squirrel,
    yep the whole motor efi and all is stock I'll have to look into where the sweet spot is for that particular motor . I mite just try the 3.07 gears since there already in there before I go out and buy a ring gear set just to see how they do first and have something to compare to when I do change.

    BLAKE,
    I just have a hard time comprehending that 2300-2500 rpm is what I want for target rpms :eek: I just got home and I wrote down some of my trucks rpms (heavy SUV, 350 ,700r4) and just seems I want lower rpms then it has for better mileage or maybe I just need time for it to sink in to my hard head ...lol

    today drive in truck :
    50mph = 1200-1300 rpm
    60mph = 1500 rpm
    70mph = 1850 rpm
    75mph = 1950 rpm
    80mph = 2150 rpm (just thinking lower rpm meant better gas mileage)

    outlaw256,
    you can't even image how much I agree with that right now ....lol

    Pitts64,
    ya that high low thing just makes things more confusing , its not that its that hard just that I get to thinking about the other stuff then the terms high low tall etc etc just make it confusing



    thanks everyone I try to give it a go form here and see what happens
     
  13. Just changed out 2.73 rear gear in wifes 50 Chevy for 3.73. World of difference. Engine is a ZZ3 with 200 4R tranny. 205/75/15 tires.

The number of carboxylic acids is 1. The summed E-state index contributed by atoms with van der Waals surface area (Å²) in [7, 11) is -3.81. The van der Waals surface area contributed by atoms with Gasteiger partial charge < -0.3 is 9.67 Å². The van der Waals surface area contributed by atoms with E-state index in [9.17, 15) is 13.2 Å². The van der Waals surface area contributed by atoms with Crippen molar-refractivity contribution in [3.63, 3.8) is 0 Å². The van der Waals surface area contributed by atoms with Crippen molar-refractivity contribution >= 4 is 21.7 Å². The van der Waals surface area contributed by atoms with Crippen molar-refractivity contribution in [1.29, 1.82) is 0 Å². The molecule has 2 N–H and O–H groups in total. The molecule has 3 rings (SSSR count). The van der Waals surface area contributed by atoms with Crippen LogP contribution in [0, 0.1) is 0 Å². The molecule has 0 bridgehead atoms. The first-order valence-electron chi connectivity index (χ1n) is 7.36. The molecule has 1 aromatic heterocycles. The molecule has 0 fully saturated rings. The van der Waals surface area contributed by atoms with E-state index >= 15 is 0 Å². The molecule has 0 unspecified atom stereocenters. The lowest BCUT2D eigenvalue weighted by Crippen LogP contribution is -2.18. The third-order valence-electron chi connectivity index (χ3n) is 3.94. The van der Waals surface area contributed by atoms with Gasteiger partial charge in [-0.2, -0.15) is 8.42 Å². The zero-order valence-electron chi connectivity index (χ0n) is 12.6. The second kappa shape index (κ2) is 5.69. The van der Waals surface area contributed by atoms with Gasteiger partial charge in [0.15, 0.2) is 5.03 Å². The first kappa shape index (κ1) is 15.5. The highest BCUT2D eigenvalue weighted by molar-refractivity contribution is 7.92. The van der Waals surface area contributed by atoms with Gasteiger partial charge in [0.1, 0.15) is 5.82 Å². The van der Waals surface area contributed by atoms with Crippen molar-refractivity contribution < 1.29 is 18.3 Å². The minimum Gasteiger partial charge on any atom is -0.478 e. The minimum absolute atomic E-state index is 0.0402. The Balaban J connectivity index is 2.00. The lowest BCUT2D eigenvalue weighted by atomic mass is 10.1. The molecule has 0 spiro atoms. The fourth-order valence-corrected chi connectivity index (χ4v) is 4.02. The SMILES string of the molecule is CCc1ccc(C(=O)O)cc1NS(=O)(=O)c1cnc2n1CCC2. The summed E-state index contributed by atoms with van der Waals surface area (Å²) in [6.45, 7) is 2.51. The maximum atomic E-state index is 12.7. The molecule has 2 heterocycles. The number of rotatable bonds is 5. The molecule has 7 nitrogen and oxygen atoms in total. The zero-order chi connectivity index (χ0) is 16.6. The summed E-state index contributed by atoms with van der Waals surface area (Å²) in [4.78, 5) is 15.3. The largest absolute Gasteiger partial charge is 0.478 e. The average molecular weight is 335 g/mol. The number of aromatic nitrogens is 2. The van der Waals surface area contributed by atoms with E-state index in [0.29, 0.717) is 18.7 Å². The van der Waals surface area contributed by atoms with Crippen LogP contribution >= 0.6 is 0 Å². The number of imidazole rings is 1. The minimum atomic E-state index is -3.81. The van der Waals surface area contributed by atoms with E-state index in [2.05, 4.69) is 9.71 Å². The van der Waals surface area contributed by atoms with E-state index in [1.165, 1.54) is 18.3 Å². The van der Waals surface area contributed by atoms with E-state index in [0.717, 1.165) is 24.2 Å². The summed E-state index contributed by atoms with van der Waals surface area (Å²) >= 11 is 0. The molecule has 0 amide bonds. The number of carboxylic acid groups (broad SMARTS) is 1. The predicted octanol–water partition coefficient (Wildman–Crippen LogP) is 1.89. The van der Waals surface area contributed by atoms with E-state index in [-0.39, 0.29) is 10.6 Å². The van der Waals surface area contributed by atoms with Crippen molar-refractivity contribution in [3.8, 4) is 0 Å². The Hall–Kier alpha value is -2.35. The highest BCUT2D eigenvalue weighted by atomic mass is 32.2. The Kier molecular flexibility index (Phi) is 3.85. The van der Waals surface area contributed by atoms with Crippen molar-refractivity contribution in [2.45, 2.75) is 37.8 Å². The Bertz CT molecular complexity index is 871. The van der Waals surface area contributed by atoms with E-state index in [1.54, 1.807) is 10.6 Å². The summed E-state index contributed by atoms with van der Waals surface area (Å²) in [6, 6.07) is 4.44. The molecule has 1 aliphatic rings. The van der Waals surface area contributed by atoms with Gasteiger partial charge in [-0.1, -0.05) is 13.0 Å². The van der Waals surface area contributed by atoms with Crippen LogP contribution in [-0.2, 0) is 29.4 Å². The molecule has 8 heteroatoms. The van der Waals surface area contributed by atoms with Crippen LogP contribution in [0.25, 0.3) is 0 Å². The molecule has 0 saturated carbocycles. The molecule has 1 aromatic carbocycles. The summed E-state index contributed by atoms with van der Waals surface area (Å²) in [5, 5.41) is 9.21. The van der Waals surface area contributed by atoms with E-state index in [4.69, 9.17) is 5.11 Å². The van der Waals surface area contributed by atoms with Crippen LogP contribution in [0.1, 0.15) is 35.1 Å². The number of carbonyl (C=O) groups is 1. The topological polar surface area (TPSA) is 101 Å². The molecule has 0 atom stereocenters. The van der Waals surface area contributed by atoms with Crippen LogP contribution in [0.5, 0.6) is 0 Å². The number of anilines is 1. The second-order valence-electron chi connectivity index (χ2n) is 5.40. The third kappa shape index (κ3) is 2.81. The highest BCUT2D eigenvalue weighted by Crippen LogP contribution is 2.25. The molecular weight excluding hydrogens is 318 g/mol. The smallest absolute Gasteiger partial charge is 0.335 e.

14. Keeping the engine in its sweet spot rpm is going to give you the most torque.
    That sweet spot depends on mostly your cam choice.

    Rpms under the sweet spot the engine will consume fuel and make less torque per fuel unit.
    Rpms above and past the sweet spot the engine will consume fuel and make less power per fuel unit.

    OD and 2:xx rear gear will bring Rpms way down.
     
  15. Black Panther
    Joined: Jan 6, 2010
    Posts: 1,857

    Black Panther
    Member
    from SoCal

    Goldhunter....you got some good responses...especially Squirrels...the newer engines will run a car down the road at much lower rpm than old cars used to. I had a 1996 Trans Am which had the LT-1 and a 6 speed and I remember that car going 70 mph at about 1800-1900 rpm or so...so use what everyone said as kind of a guide. You just want to avoid having 70 mph land you in 1500 rpm or so..you would never use your overdrive.

    I think that if you set it up like you said and the rear gears were too "tall"...at worst you can change the gears to change the final drive ratio. Dont be confused by Blakes example...his engine is different from yours. He says he has a blown engine..so he doesnt want to run at cruise speeds at the lower rpms like you want to and can.

    I think that if you are at 1850 rpm at 70 mph...youre pretty close...like you said..at worst just bump up to the next lower gear like a 3.23 or 3.31..but see how that affects your cruising rpm range..you only want to change gears once..
     
  16. goldhunter_2
    Joined: Jan 10, 2010
    Posts: 83

    goldhunter_2
    Member

  17. squirrel
    Joined: Sep 23, 2004
    Posts: 51,222

    squirrel
    Member

    ZZ3 is not an LS engine, it's the old style small block, and has a bit of a cam in it. My guess is it would do great with 3.36 gears, and get just about optimum mileage (if you care about mileage)